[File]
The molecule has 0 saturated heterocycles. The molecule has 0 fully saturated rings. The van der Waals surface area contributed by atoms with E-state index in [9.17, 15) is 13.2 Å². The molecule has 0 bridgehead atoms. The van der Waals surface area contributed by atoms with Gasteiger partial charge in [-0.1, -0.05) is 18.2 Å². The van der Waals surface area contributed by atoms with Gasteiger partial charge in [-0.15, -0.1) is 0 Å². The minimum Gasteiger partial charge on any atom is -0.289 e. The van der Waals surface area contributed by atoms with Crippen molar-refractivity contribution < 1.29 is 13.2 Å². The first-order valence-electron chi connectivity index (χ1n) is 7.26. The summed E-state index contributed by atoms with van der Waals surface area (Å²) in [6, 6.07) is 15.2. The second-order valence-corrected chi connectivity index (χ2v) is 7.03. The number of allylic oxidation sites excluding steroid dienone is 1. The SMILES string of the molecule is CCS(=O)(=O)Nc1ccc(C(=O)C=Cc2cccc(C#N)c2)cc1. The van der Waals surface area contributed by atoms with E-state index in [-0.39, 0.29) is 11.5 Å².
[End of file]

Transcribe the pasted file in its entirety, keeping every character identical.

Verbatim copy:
The molecule has 0 saturated heterocycles. The molecule has 0 fully saturated rings. The van der Waals surface area contributed by atoms with E-state index in [9.17, 15) is 13.2 Å². The molecule has 0 bridgehead atoms. The van der Waals surface area contributed by atoms with Gasteiger partial charge in [-0.1, -0.05) is 18.2 Å². The van der Waals surface area contributed by atoms with Gasteiger partial charge in [-0.15, -0.1) is 0 Å². The minimum Gasteiger partial charge on any atom is -0.289 e. The van der Waals surface area contributed by atoms with Crippen molar-refractivity contribution < 1.29 is 13.2 Å². The first-order valence-electron chi connectivity index (χ1n) is 7.26. The summed E-state index contributed by atoms with van der Waals surface area (Å²) in [6, 6.07) is 15.2. The second-order valence-corrected chi connectivity index (χ2v) is 7.03. The number of allylic oxidation sites excluding steroid dienone is 1. The SMILES string of the molecule is CCS(=O)(=O)Nc1ccc(C(=O)C=Cc2cccc(C#N)c2)cc1. The van der Waals surface area contributed by atoms with E-state index in [-0.39, 0.29) is 11.5 Å².